I wouldn’t call this a sermon; it was designed to be a Bible study. I am more animated when I am preaching, but here the aim was to walk through the text verse by verse. I hope it provides material for preachers, as well as being helpful in itself.

      Because this was my first effort, I was learning things all the way along. I would not shoot in shade with a bright sky behind next time, as it washes out the colour. The shoot took me 2 hours to find the spot, set up, work out how to do it, and clear away. The edit took two hours, as I was learning the software from scratch. I hope that overall, in future, once I have the material, I would complete everything in an hour and a half.

      In additional, I spent three hours on the prep, reading, research and writing the previous post.

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      • Thanks very much – it’s so helpful to learn from the experience of someone who is further down the road. And thank you for all you do to help us engage with the Scriptures and live faithfully in the light of them.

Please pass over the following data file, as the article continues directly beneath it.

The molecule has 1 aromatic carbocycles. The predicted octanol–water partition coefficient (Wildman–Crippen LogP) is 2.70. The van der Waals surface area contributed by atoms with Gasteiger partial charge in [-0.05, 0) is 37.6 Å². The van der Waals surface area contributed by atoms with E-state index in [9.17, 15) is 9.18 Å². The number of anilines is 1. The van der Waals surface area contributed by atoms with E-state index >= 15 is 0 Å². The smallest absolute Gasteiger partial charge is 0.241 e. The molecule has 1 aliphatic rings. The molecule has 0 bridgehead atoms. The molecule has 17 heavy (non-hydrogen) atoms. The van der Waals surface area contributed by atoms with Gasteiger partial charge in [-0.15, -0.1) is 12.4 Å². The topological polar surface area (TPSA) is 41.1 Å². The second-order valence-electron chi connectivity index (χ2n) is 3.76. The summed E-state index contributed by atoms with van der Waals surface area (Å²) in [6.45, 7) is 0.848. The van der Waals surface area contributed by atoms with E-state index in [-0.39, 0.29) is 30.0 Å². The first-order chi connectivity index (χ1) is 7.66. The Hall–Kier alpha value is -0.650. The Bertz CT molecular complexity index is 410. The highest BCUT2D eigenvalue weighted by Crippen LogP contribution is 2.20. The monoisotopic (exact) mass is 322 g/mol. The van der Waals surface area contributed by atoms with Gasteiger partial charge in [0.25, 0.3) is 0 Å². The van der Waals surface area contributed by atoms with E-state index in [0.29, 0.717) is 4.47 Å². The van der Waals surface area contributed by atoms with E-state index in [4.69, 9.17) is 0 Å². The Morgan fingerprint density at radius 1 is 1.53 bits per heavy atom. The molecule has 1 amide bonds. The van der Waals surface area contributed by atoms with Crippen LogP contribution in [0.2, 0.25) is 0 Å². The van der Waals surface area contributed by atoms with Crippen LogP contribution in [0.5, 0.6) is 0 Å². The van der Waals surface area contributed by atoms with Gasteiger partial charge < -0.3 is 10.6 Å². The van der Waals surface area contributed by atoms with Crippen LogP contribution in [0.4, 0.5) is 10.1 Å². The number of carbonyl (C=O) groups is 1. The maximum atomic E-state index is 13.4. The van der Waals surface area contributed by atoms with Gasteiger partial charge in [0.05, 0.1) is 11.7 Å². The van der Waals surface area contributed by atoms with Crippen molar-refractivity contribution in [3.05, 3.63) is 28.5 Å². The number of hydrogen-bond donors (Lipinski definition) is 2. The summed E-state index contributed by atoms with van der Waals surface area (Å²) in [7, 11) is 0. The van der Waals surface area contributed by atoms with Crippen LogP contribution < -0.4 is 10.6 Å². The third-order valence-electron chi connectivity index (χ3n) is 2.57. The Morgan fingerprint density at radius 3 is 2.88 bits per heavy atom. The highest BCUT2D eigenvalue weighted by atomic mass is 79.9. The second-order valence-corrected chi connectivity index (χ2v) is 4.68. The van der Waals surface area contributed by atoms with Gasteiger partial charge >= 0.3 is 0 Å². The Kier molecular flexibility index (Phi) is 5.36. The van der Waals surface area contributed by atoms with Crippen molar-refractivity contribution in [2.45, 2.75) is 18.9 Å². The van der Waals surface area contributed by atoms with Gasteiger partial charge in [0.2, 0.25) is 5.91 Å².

When I preach, I only have minimal notes, but haven’t felt confident in doing that in front of a camera, for fear that there would be too many pauses and hesitations. Maybe I should give it a go!

        May I ask a few more questions?
        Did you write it knowing that you were going to present it to camera, and did that affect the way you wrote it?
        You say that you are more animated when you preach. Does that mean that you would do anything differently (I mean in visual style, rather than in content) if it was going to be part of an online act of worship?

        I share your experience of struggling with software – but presumably that will get easier with familiarity. From your comment I take it you were using iMovie. Do you (or anyone else) have any recommendations for those who aren’t Mac users?

        Now to watch “Learning from Doubting Thomas”.

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  7. Terrific! The historical (i.e. eyewitness?) details, and the intertextual allusions – so many seed-thoughts here! Thank you.
    Btw, have you read Dorothy Sayers’ introduction to the book of her ‘Man Born to be King’?
    One tiny quibble – surely you meant ‘loci’, not ‘locuses’?

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  8. so so good Ian – thankyou

    and to have all that rich Biblical detail at your grasp without notes?!! very impressive

    the gospel shared from ur garden – just perfect 🙂

    si

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  9. Very good – warm, communicative, professional quality and good sound. A talk about Eastern morning makes more sense in a garden than in a kitchen!
    My only quibble was that I didn’t get to snoop around a bit more in your study before you went outside.